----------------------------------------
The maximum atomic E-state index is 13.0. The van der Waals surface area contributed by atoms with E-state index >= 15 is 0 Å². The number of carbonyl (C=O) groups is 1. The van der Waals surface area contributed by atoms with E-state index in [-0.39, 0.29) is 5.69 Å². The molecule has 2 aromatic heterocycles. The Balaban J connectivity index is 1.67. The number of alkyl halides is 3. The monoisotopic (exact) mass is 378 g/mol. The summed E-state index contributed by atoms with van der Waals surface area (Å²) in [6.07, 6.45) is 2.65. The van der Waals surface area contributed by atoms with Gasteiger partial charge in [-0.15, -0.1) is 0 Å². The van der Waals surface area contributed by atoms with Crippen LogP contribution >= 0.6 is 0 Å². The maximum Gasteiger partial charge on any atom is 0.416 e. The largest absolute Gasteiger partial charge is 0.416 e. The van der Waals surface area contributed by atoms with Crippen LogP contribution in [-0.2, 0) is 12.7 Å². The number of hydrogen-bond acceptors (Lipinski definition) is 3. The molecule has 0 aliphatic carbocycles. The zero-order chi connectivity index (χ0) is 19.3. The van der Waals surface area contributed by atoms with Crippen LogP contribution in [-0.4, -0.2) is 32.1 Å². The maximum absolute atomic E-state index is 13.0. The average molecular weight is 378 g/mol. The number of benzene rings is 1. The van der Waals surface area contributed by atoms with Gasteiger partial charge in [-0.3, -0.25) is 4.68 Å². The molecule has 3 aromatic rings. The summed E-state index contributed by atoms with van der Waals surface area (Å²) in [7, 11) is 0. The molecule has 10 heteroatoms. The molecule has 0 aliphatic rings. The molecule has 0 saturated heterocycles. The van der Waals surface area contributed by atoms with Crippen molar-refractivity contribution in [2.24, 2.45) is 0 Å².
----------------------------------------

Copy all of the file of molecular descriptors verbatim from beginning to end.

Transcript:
The maximum atomic E-state index is 13.0. The van der Waals surface area contributed by atoms with E-state index >= 15 is 0 Å². The number of carbonyl (C=O) groups is 1. The van der Waals surface area contributed by atoms with E-state index in [-0.39, 0.29) is 5.69 Å². The molecule has 2 aromatic heterocycles. The Balaban J connectivity index is 1.67. The number of alkyl halides is 3. The monoisotopic (exact) mass is 378 g/mol. The summed E-state index contributed by atoms with van der Waals surface area (Å²) in [6.07, 6.45) is 2.65. The van der Waals surface area contributed by atoms with Gasteiger partial charge in [-0.15, -0.1) is 0 Å². The van der Waals surface area contributed by atoms with Crippen LogP contribution >= 0.6 is 0 Å². The maximum Gasteiger partial charge on any atom is 0.416 e. The largest absolute Gasteiger partial charge is 0.416 e. The van der Waals surface area contributed by atoms with Crippen LogP contribution in [-0.2, 0) is 12.7 Å². The number of hydrogen-bond acceptors (Lipinski definition) is 3. The molecule has 0 aliphatic carbocycles. The zero-order chi connectivity index (χ0) is 19.3. The van der Waals surface area contributed by atoms with Crippen LogP contribution in [-0.4, -0.2) is 32.1 Å². The maximum absolute atomic E-state index is 13.0. The average molecular weight is 378 g/mol. The number of benzene rings is 1. The van der Waals surface area contributed by atoms with Gasteiger partial charge in [-0.3, -0.25) is 4.68 Å². The molecule has 3 aromatic rings. The summed E-state index contributed by atoms with van der Waals surface area (Å²) in [7, 11) is 0. The molecule has 10 heteroatoms. The molecule has 0 aliphatic rings. The molecule has 0 saturated heterocycles. The van der Waals surface area contributed by atoms with Crippen molar-refractivity contribution in [2.24, 2.45) is 0 Å².